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When Is 7.69 a Spectacular Number?

April 3, 2012
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SETMA’s Larry Holly knows the secret to mastering the readmissions challenge


Even as one of several mandatory healthcare reform-related programs—the avoidable readmissions reduction program—gets underway, it is frankly discouraging to be aware that most hospital organizations nationwide have not yet begun the “heavy lifting” on analyzing their avoidable readmissions and on improving readmissions reduction performance. This is as reimbursement reductions for avoidable readmissions are set to begin in the fourth quarter of this year!

Indeed, as the figures that CSC's Erica Drazen provided to HCI exclusively this week show, mandates around the readmissions reduction program—just as for the healthcare-acquired conditions reduction and value-based purchasing program—are moving forward now, even as the Centers for Medicare and Medicaid Services (CMS) works on the definitions around “avoidable” readmissions.

Yet a small number of medical groups, hospitals, and health systems are moving ahead, and are already far ahead of everybody else. Among those pioneering patient care organizations is Southeast Texas Medical Associates (SETMA), in Beaumont, Texas, whose three dozen physicians have been speeding ahead in terms of care management, population health management, the use of dashboards and analytics, and readmissions reduction.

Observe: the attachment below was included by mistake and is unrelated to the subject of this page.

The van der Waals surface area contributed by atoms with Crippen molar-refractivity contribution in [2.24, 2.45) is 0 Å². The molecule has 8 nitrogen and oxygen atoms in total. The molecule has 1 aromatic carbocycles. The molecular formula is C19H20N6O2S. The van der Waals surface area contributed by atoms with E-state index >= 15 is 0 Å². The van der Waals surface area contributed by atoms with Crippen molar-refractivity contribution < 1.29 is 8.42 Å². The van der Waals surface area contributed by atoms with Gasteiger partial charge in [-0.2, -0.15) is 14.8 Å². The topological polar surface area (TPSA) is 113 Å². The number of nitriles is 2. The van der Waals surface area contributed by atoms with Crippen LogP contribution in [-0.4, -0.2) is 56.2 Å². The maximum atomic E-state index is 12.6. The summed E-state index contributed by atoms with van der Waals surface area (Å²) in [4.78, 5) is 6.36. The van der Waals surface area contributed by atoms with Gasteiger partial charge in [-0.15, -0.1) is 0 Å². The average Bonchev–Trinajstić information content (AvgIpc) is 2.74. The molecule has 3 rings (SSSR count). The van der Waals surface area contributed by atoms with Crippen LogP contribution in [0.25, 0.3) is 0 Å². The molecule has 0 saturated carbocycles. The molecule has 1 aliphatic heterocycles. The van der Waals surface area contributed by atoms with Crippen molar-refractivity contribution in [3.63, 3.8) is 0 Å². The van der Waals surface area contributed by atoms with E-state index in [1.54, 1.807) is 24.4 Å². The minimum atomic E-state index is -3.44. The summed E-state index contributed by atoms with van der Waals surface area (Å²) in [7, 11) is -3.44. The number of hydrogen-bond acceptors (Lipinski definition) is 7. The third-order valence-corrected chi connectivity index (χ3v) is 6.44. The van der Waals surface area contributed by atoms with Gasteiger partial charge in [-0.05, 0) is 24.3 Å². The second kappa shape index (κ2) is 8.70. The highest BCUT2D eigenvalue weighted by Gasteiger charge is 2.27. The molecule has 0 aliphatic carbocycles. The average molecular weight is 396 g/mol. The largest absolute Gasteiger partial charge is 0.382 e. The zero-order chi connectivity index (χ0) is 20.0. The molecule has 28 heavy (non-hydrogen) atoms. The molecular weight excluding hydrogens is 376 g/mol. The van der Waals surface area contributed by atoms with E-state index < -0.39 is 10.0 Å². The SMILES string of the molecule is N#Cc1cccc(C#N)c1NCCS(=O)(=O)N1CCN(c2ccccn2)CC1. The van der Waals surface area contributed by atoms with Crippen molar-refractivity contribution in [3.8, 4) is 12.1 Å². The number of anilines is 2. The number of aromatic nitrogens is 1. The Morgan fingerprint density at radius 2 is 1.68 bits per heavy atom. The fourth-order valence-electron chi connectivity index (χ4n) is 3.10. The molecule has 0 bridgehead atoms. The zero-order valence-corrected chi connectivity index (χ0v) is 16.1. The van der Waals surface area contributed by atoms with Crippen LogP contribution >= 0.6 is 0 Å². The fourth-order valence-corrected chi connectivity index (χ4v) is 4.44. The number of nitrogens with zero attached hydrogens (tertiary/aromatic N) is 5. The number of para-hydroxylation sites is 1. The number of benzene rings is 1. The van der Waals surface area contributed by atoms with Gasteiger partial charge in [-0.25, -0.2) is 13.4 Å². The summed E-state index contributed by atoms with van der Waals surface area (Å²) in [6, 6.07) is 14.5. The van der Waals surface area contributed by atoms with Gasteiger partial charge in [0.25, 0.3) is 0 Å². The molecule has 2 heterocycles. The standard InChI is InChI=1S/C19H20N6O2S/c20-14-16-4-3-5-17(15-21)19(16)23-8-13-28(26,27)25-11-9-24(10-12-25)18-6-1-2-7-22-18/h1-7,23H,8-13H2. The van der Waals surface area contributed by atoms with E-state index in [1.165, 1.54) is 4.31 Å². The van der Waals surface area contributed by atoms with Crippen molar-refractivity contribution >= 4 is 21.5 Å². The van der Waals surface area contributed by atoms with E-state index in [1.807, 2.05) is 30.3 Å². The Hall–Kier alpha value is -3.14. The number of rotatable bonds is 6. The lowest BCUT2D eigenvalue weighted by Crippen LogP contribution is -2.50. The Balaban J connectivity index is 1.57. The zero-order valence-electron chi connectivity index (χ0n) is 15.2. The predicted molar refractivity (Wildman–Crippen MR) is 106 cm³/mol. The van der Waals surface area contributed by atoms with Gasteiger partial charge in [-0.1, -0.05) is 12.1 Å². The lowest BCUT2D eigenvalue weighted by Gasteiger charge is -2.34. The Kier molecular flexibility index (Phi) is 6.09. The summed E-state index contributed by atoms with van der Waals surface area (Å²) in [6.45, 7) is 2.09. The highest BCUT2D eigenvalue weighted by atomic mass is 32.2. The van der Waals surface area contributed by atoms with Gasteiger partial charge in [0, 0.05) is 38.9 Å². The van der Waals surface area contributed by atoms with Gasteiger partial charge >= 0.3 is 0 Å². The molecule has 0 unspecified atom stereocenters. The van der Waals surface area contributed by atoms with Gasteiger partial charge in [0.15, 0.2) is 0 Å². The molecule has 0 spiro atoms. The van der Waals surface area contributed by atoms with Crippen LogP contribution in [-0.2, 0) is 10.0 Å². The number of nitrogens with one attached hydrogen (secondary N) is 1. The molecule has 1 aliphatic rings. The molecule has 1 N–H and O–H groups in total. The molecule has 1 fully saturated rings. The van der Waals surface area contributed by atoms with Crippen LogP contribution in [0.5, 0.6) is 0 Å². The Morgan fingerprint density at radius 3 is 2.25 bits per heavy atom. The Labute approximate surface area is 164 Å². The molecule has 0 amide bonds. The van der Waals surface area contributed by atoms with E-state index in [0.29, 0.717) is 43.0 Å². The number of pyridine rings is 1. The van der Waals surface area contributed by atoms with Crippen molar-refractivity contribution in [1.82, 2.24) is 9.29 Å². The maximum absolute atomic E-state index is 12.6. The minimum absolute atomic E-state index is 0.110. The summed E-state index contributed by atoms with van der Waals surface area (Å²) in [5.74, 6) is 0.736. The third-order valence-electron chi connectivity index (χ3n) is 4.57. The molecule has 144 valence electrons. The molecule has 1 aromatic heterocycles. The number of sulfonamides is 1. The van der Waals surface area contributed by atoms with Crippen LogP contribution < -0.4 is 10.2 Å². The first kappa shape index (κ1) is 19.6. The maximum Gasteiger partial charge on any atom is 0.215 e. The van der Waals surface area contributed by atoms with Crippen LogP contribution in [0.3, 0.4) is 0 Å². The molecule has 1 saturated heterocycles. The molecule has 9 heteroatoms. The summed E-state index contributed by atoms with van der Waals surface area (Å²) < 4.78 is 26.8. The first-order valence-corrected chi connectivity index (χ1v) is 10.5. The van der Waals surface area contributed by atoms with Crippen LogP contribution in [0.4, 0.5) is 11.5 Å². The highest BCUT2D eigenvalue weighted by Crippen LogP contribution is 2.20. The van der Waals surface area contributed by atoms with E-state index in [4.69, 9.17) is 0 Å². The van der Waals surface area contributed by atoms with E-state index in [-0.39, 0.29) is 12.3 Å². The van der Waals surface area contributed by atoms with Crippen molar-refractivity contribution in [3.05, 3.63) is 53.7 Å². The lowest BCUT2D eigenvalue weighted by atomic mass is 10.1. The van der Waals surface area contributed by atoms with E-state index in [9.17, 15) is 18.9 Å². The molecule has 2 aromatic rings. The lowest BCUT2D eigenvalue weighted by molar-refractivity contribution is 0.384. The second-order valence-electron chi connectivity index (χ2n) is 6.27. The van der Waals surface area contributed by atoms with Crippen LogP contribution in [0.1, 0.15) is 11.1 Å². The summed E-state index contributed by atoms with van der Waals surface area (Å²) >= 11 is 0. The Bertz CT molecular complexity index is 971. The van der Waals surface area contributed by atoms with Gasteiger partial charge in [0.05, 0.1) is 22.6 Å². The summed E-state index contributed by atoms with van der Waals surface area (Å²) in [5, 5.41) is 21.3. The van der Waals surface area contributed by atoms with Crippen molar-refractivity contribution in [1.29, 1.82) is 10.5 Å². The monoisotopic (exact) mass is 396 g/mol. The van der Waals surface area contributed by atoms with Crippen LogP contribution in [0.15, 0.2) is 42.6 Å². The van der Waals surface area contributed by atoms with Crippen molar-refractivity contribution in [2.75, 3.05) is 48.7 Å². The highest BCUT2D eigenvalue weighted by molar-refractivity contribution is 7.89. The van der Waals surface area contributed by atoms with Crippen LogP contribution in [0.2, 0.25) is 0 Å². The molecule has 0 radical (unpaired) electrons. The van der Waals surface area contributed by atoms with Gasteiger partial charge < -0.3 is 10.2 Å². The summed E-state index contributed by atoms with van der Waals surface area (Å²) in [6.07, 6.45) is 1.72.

In fact, James L. “Larry” Holly, M.D., the group’s president and co-founder, has been documenting results for his group that really stand out, even among the pioneering organizations working on readmissions reduction. He told me today that, in January, “we discharged 12,000 patients from the hospital, including high-risk patients, and including 25 percent of the uninsured patients who are admitted to the hospital with which we’re affiliated” (Baptist Hospital of Southeast Texas, also in Beaumont). And, he noted, he and his colleague at SETMA achieved a 7.69 percent rate of readmissions within 30 days, for the organization’s high-risk patient population. That figure is quite astonishing, and very much worth noting.

Indeed, the leaders at most patient care organizations would be thrilled to get their avoidable readmissions rate down around 12 or 13 percent—which means that SETMA’s achievement is something to be celebrated and explored. And that’s exactly what will happen, when Dr. Holly participates on a discussion panel entitled “Readmissions and the Medical Home: Re-Visioning Care Management,” which will take place during the Healthcare Informatics Executive Summit, being held May 6-8 at the Marriott Orlando World Center in Orlando, Florida.

Dr. Holly—who prefers being addressed as Larry rather than as Dr. Holly, by the way—will join Dr. Ferdinand Velasco, CMIO at Texas Health Resources, and Tina Buop, CIO at Muir Medical Group IPA, our session on readmissions and the medical home. Like Larry Holly, Ferdinand Velasco and Tina Buop are working with their colleagues in the Dallas, Texas and San Francisco East Bay areas, respectively, to develop new approaches to managing care quality and cost for their patients and communities.

Like Larry Holly, Dr. Velasco and Tina Buop are also helping to lead their colleagues in the successful leveraging of clinical IT. Indeed, all three organizations are on the leading edge in many areas in that regard.

In the end, though, all the technology won’t get you there without the leadership, commitment, and vision. Here’s what it comes down to, Larry Holly says: “This is not rocket science. You have to pay attention and you have to be relentless.” Amen to that.